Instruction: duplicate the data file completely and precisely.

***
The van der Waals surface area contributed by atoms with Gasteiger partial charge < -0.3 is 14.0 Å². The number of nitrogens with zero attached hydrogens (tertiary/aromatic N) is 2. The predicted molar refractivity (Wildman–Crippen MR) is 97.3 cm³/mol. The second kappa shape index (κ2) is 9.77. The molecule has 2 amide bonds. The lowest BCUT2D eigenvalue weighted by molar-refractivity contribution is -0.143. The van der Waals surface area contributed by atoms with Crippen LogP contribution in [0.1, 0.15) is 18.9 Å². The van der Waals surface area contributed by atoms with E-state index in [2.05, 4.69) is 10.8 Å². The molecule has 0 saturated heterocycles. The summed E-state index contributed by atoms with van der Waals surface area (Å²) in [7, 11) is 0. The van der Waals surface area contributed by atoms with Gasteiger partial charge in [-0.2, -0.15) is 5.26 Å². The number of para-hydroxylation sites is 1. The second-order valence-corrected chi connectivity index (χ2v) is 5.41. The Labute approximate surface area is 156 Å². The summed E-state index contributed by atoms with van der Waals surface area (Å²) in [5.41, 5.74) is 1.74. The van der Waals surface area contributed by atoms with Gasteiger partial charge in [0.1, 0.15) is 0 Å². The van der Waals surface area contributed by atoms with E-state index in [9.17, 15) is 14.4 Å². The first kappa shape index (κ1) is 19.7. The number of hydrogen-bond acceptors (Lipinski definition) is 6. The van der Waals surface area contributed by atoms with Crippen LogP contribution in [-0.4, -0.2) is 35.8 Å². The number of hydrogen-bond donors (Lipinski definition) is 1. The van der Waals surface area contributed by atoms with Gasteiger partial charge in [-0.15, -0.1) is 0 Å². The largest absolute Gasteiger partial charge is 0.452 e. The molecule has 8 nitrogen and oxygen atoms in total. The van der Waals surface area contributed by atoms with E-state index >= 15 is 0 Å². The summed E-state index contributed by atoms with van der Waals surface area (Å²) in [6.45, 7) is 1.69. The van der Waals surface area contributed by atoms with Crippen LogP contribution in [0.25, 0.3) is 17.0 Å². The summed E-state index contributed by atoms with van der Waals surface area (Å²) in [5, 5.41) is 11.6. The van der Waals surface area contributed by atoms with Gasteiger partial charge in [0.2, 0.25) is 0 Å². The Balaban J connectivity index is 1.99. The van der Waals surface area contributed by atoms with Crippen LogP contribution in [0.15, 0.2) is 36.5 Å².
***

The van der Waals surface area contributed by atoms with Gasteiger partial charge < -0.3 is 14.0 Å². The number of nitrogens with zero attached hydrogens (tertiary/aromatic N) is 2. The predicted molar refractivity (Wildman–Crippen MR) is 97.3 cm³/mol. The second kappa shape index (κ2) is 9.77. The molecule has 2 amide bonds. The lowest BCUT2D eigenvalue weighted by molar-refractivity contribution is -0.143. The van der Waals surface area contributed by atoms with Crippen LogP contribution in [0.1, 0.15) is 18.9 Å². The van der Waals surface area contributed by atoms with E-state index in [2.05, 4.69) is 10.8 Å². The molecule has 0 saturated heterocycles. The summed E-state index contributed by atoms with van der Waals surface area (Å²) in [7, 11) is 0. The van der Waals surface area contributed by atoms with Gasteiger partial charge in [-0.2, -0.15) is 5.26 Å². The number of para-hydroxylation sites is 1. The second-order valence-corrected chi connectivity index (χ2v) is 5.41. The Labute approximate surface area is 156 Å². The summed E-state index contributed by atoms with van der Waals surface area (Å²) in [5.41, 5.74) is 1.74. The van der Waals surface area contributed by atoms with Gasteiger partial charge in [0.1, 0.15) is 0 Å². The van der Waals surface area contributed by atoms with E-state index in [9.17, 15) is 14.4 Å². The first kappa shape index (κ1) is 19.7. The number of hydrogen-bond acceptors (Lipinski definition) is 6. The van der Waals surface area contributed by atoms with Crippen LogP contribution in [-0.4, -0.2) is 35.8 Å². The number of hydrogen-bond donors (Lipinski definition) is 1. The van der Waals surface area contributed by atoms with Gasteiger partial charge in [-0.15, -0.1) is 0 Å². The largest absolute Gasteiger partial charge is 0.452 e. The molecule has 8 nitrogen and oxygen atoms in total. The van der Waals surface area contributed by atoms with E-state index >= 15 is 0 Å². The summed E-state index contributed by atoms with van der Waals surface area (Å²) in [6.45, 7) is 1.69. The van der Waals surface area contributed by atoms with Crippen LogP contribution in [0.25, 0.3) is 17.0 Å². The summed E-state index contributed by atoms with van der Waals surface area (Å²) in [5, 5.41) is 11.6. The van der Waals surface area contributed by atoms with Gasteiger partial charge in [0.2, 0.25) is 0 Å². The Balaban J connectivity index is 1.99. The van der Waals surface area contributed by atoms with Crippen LogP contribution in [0.15, 0.2) is 36.5 Å².